Anthropology of Television
The following guest post is written by Maurice McGinley, a friend and former colleague at Philips Design. While some of the points might be a little outdated, this post showcases a methodology of Design Research and Design Led Innovation that is practiced in companies who aspire to be design leaders in their industry. I hope you enjoy the treat and also the process! Also don’t forget to click on the images for a larger view.
Television’s Secret Sauce
AppleTV, Google TV, Netflix, Ikea Uppleva… So why isn’t TV disrupted already? Where is TV going?
Longer term trends in human behavior can show us where TV is headed. Technology shapes Culture but Culture determines which technologies thrive; and culture changes more slowly than technology. An earlier post looked at television’s job to be done. This post looks at the Anthropology of Television.
The history of television use can be described in terms of four dimensions. These dimensions define the value space of television and we predict they will continue to drive its future evolution:
– Availability of Content,
– Convenience of Control,
– Sensorial Immersion, and
– Social Engagement.
The availability of content in terms of:
– Extent (What)
– Location (Where)
– Time (When)
– Cost (How Much)
– Limitless choice
– Always accessible
– Immediate gratification
– All media
– Low cost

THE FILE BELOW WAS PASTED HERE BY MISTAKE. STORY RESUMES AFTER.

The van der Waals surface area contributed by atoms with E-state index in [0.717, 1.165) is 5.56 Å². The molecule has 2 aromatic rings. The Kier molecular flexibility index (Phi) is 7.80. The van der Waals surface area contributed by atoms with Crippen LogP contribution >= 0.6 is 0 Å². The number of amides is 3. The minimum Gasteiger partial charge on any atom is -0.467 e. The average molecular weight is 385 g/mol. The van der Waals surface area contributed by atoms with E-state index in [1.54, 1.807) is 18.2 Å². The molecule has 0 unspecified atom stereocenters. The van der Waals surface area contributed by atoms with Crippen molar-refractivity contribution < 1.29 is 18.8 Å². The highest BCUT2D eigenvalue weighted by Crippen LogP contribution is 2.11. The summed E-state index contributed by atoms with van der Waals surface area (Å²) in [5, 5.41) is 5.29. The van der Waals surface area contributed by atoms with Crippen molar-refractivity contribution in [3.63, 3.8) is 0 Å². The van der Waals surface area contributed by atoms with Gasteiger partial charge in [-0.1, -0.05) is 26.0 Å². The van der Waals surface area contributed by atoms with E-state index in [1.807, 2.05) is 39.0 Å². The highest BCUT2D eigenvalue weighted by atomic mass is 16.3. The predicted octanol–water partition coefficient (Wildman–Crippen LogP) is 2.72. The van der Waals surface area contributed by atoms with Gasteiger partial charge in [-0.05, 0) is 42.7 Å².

– Rental / Subscription access
– Time and place shifting
– Granularity of content
– Move to online digital media storage
– Apps provide new narrow yet deep access to specialized content.
– User generated content gets integrated with commercial content.
…as easy as breathing
– The ease of getting the right content for any situation.
– A satisfying sense of control
– No thought needed
– Navigation by recognition (not planned intention or forethought)
– Automatic, flexible content management
– Curated choices and recommendations.
– Metadata enables content discovery
– Control from 2nd Screen.
– Integrated ecosystems of products
… sweeps me away
– The extent, degree, and quality of sensory stimulation
– Sensual escapism
– Enjoyment and beauty
– Authentic and credible content rendering
– Fluid and natural control
– Increasing visual and motion quality rendering.
– More senses, more fully stimulated
– Psychology-based compression and reproduction technologies
– Integration of navigation controls with content
– Apps providing synchronised extensions to content on screen.
…how I express myself; how I find myself
– The social and cultural aspects of our relationship to media; shared viewing enhances the experience.
– Social currency – know what my peers are talking about.
– Discover content “gems” that suit me personally.
– Expression of my identity through my choices
– Pleasure and reassurance of being part of a group
– Strong links to pop culture and fashion
– Social curation
– Playlist sharing
– Real-time sharing
Hit this link for a A3 High Resolution .pdf suitable for printing.
Maurice McGinley works at AVG as a User Experience Architect. You can follow him on Google+, on Linkedin or on his awesome UX/UI research blog: “How I got my Kink“. This post has been reproduced with permission. Credit for the project goes to Philips Design.